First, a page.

I’m not sure how long I had been asleep before the dream. I dreamt Dad was standing in my doorway and the light behind him was bright enough I couldn’t see his facial features. “Hey Dad,” I said. He didn’t say anything and slid the door closed. I snapped out of my dream and looked at the door. There was still the crack I had left open and I could hear the static of the empty channel on the TV.
I noticed the straight line of the door moving like it was rubber and I stared harder at it trying to get it to stop. Somewhere during those seconds in time a pungent smell came to me and I sat up. Throwing the covers off, I climbed out of bed and slid the door all the way open.
The wall in the hall was moving in a rythmic motion of a wave. I looked toward the back of the trailer where Jimmy was sleeping in his crib. The doorway was dark, open and distorted. I turned toward the kitchen. The lights were on and everything I could see was moving in a sine wave motion. The eerie sound of the TV crackle was covering up a hissing sound in the background.
I took two or three steps into the living room and could see the oven door was open. Mom was laying on the floor spread eagle naked and bathed in a very large pool of blood. White asprin-shaped pills were scattered everywhere. The beer cans were laying on the floor against and under the kick stop of the cabinets.
“Mom! I screamed as I ran toward her in a dizzy line. “Mom!” I slipped in her blood and fell hard on my back hitting my head in a whiplash. Now I was close to the oven and could hear the propane surging out of it. I reached over and pushed it closed. I don’t remember shutting it off, I think I just closed the door. Why the pilot lights didn’t cause a fire is still a mystery. Maybe there was just not enough propane yet to trigger an explosion.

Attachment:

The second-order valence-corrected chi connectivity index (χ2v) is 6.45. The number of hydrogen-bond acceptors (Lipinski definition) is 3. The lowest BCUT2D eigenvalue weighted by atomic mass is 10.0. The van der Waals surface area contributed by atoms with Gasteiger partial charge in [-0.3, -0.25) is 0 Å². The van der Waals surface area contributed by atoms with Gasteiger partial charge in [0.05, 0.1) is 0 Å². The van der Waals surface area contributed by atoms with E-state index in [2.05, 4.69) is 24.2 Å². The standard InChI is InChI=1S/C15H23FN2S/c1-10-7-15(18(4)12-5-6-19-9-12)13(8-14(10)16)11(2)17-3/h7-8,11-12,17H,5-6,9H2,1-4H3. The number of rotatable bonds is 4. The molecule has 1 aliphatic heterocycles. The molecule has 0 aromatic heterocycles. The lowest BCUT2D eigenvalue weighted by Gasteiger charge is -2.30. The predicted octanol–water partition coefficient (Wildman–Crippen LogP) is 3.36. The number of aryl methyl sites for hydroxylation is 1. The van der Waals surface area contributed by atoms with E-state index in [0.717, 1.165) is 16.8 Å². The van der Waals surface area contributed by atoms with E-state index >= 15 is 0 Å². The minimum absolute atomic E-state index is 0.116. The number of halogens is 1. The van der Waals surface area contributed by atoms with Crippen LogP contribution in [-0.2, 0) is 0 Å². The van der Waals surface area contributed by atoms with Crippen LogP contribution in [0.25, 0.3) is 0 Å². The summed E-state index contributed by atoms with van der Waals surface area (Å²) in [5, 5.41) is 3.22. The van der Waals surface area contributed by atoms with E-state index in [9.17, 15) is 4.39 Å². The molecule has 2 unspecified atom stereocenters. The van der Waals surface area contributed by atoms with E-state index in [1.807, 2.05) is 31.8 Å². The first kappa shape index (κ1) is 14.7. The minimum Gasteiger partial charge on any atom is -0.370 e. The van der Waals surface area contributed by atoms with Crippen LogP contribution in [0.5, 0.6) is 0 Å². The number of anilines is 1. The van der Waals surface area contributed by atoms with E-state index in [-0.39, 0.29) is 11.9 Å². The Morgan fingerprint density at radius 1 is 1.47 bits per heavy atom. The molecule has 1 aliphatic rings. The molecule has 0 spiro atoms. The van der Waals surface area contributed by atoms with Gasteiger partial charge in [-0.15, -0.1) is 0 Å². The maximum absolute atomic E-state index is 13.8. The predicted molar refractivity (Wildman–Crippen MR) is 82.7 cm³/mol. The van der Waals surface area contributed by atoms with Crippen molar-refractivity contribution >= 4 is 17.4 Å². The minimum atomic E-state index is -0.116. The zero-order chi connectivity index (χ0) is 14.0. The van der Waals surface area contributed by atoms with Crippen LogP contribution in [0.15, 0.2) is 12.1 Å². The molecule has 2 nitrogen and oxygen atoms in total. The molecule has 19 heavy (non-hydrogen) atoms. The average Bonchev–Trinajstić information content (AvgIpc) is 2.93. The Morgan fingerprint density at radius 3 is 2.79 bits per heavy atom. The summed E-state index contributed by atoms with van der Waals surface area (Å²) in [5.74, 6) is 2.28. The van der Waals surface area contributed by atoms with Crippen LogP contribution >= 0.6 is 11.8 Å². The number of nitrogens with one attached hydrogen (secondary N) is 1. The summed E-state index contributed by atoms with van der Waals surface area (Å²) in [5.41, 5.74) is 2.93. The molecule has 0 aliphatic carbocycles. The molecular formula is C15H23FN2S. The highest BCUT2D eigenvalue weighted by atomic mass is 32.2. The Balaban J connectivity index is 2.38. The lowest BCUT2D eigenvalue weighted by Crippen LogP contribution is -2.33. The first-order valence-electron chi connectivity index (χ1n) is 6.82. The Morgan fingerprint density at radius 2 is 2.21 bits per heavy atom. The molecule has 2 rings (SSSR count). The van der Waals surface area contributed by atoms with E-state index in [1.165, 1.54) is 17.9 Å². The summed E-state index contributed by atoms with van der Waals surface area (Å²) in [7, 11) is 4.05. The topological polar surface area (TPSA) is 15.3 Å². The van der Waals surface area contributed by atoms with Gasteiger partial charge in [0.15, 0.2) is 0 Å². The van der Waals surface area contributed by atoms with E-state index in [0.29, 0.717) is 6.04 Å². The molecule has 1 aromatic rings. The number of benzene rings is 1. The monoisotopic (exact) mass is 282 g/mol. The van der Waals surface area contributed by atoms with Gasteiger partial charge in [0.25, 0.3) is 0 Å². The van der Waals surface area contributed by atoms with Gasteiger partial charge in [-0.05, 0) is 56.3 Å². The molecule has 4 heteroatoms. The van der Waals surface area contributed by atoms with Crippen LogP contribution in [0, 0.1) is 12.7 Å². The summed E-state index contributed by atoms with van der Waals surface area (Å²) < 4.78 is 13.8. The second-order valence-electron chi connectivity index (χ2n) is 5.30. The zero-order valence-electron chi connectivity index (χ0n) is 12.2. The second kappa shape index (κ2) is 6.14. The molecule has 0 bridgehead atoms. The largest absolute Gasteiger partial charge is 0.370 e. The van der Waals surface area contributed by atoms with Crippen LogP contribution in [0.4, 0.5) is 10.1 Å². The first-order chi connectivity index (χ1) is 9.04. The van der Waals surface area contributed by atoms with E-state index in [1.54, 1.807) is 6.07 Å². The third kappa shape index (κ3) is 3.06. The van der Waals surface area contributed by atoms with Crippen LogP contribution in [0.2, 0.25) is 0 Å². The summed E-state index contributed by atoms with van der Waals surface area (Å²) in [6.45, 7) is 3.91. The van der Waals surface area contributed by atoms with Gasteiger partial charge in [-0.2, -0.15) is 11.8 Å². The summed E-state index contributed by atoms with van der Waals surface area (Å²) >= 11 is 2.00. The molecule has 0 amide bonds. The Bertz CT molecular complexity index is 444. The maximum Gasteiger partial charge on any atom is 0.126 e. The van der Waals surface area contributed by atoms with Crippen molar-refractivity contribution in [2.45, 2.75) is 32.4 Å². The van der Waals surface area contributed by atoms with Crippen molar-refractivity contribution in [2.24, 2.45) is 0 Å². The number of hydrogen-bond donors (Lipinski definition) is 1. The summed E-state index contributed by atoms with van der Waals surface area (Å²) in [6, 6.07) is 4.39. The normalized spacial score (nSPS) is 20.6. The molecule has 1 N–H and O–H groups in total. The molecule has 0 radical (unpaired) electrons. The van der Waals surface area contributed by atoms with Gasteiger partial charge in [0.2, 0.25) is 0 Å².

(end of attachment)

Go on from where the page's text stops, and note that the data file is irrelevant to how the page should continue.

I got up on my knees and knelt next to Mom. She had cut both wrists deep and diagonal. Blood oozed out of one and boiled out of the other. I reached up and grabbed the kitchen towel on the edge of the counter and wrapped the one bleeding with vengence. “Mom!” I screamed again. I remember her mumbling she was sorry.
My underwear was soaked in her blood and I knew Mom and I needed help fast. I ran back to Jimmy’s crib and grabbed him and his blanket. I opened the door of the trailer and hurried down the four steps to the grassy area and set him down on the wool. Dad’s car was not parked in his spot.
I ran to the adjacent trailer and banged hard several times on the metal siding as I screamed for help. I worked my way to the front of the trailer and ran down the street screaming as loud as I could. “Help me! Help me!” The darkness of the cornfield came to me quickly as I rounded the corner and the shortest way to the cafe’s phone was across it.
This section of land was furrowed so another crop may have just been harvested but I remember trying to run barefoot in a furrow hoping to avoid the short stumps of cornstalks. I was alone in the dark, covered in blood and in the depths of a full raging panic.
The lights on the top of the Golden Spike theatre screen lit up the huge letters on the back of it and dimmly lit the field. Without them, I would have had to walk. I came out of the field exactly where the trailer park’s play area was and ran out to the driveway leading up the hill to the cafe.